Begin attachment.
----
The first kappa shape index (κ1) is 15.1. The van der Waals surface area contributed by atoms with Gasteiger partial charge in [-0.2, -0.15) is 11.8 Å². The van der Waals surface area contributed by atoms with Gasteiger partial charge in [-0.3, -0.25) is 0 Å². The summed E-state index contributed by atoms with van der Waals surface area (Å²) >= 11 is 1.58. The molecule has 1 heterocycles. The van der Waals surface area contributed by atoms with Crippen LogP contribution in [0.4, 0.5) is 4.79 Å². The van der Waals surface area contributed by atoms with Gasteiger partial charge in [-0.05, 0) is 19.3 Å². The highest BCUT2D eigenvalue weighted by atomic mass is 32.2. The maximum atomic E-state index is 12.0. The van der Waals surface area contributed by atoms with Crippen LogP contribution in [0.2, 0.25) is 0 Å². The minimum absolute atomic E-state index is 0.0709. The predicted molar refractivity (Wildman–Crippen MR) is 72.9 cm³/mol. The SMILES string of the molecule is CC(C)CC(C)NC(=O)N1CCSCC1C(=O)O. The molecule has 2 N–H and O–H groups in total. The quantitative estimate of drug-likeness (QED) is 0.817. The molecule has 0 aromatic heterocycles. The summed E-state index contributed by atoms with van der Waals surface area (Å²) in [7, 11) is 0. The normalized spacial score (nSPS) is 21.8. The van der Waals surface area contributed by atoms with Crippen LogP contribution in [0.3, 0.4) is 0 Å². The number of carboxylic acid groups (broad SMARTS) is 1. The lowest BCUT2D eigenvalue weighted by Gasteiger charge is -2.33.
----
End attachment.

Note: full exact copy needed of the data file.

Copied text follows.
The first kappa shape index (κ1) is 15.1. The van der Waals surface area contributed by atoms with Gasteiger partial charge in [-0.2, -0.15) is 11.8 Å². The van der Waals surface area contributed by atoms with Gasteiger partial charge in [-0.3, -0.25) is 0 Å². The summed E-state index contributed by atoms with van der Waals surface area (Å²) >= 11 is 1.58. The molecule has 1 heterocycles. The van der Waals surface area contributed by atoms with Crippen LogP contribution in [0.4, 0.5) is 4.79 Å². The van der Waals surface area contributed by atoms with Gasteiger partial charge in [-0.05, 0) is 19.3 Å². The highest BCUT2D eigenvalue weighted by atomic mass is 32.2. The maximum atomic E-state index is 12.0. The van der Waals surface area contributed by atoms with Crippen LogP contribution in [0.2, 0.25) is 0 Å². The minimum absolute atomic E-state index is 0.0709. The predicted molar refractivity (Wildman–Crippen MR) is 72.9 cm³/mol. The SMILES string of the molecule is CC(C)CC(C)NC(=O)N1CCSCC1C(=O)O. The molecule has 2 N–H and O–H groups in total. The quantitative estimate of drug-likeness (QED) is 0.817. The molecule has 0 aromatic heterocycles. The summed E-state index contributed by atoms with van der Waals surface area (Å²) in [7, 11) is 0. The normalized spacial score (nSPS) is 21.8. The van der Waals surface area contributed by atoms with Crippen LogP contribution in [0.3, 0.4) is 0 Å². The number of carboxylic acid groups (broad SMARTS) is 1. The lowest BCUT2D eigenvalue weighted by Gasteiger charge is -2.33.